conceptually oriented (a.o. on the basis of Laban’s system of body
directions). Through techniques of deconstruction and recombination,
parts of the body are isolated and movement phrases are developed for
them. The relation between improvised material and fixed movement
phrases, both in the creation process as in a performance situation, are
an important field of research.
1st year: 3 weeks/ 5 days a week/ 3h classes/ 42 hours/ 3 groups
Teachers: Ayman Harper, Prue Lang, Fabrice Mazliah
Passing through has
been developed by David Zambrano and is taught by himself and others he
has trained. Zambrano’s approach offers a more organic, intuitive and
impulsive method to create movement patters. The focus is on the
development of a sensorial sensitivity: which relations can be developed
with the ‘world’ (space, people) around you. Movement is considered as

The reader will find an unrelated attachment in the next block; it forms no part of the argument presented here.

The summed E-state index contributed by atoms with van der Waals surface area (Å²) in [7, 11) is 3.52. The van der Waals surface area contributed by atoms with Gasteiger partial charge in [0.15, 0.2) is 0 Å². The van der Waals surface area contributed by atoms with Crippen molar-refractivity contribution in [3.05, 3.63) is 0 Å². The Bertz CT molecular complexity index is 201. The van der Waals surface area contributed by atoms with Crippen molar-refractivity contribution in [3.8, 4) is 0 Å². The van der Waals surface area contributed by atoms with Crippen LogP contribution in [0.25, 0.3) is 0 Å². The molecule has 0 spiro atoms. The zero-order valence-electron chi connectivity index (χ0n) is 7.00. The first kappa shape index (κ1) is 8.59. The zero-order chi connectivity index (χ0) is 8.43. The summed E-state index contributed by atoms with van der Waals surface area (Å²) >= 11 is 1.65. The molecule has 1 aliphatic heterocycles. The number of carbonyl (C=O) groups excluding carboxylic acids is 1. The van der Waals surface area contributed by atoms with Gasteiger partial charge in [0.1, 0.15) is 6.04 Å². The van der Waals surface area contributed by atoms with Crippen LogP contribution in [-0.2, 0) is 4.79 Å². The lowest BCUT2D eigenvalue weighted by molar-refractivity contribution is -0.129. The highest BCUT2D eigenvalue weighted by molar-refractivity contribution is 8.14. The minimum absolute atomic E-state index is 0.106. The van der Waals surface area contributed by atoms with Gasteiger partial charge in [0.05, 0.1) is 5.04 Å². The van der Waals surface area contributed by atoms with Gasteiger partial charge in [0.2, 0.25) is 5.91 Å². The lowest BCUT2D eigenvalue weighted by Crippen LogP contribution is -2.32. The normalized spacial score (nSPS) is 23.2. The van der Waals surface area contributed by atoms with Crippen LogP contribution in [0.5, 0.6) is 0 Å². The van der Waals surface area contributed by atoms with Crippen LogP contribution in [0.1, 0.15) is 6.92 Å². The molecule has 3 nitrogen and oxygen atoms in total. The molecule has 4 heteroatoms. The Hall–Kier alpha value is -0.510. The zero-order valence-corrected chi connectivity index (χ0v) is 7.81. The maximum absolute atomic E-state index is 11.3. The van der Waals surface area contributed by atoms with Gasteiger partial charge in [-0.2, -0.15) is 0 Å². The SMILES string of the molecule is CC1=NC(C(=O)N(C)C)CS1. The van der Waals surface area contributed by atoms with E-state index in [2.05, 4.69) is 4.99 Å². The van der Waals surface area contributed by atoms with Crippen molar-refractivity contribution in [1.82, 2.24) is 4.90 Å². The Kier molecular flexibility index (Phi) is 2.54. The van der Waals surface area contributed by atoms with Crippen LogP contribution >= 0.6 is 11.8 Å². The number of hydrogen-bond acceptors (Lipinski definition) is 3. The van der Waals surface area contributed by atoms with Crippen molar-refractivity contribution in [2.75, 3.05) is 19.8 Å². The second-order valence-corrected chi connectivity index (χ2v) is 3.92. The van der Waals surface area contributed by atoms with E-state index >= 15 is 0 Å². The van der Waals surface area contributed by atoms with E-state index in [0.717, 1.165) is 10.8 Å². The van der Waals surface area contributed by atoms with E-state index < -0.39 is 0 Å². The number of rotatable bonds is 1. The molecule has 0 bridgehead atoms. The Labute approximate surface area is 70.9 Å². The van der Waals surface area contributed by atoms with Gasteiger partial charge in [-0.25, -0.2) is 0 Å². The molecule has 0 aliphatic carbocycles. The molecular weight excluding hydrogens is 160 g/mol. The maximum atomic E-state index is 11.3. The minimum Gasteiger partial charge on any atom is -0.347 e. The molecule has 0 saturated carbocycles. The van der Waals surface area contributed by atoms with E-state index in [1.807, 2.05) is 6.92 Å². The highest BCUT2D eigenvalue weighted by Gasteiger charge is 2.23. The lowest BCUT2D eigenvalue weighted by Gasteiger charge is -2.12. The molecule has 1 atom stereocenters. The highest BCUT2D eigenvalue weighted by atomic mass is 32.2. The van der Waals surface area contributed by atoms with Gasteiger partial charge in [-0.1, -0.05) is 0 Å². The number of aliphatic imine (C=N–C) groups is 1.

interaction with that world.
1st year: 4 weeks/ 5 days a week/ 3h classes/ 59 hours/ 3 groups
Teachers: Nicholas Aphane, Milan Herich, David Zambrano
In the workshop Contact Improvisation students
are confronted with the pure basis of dancing together, the contact
between two or more bodies. The dancers learn to recognise, discern
different types of shared weight, and to work with them. An individual
dancer must learn to release his grip and to surrender to the momentum
of the movement with a partner.
1st year: 2 weeks/ 5 days a week/ 3h classes/ 30 hours/ 3 groups
2nd year: 6 weeks/ 5 days a week/ 90’ classes/ 45 hours/ 2 groups (integrated in the contemporary technique classes)
Teacher: Martin Nachbar
the 2nd year, there is an additional workshop improvisation, focusing
on improvisation as reserach tool and as performance tool for
2nd year, 2 weeks, 5 days a week/ 120' classes / 2 group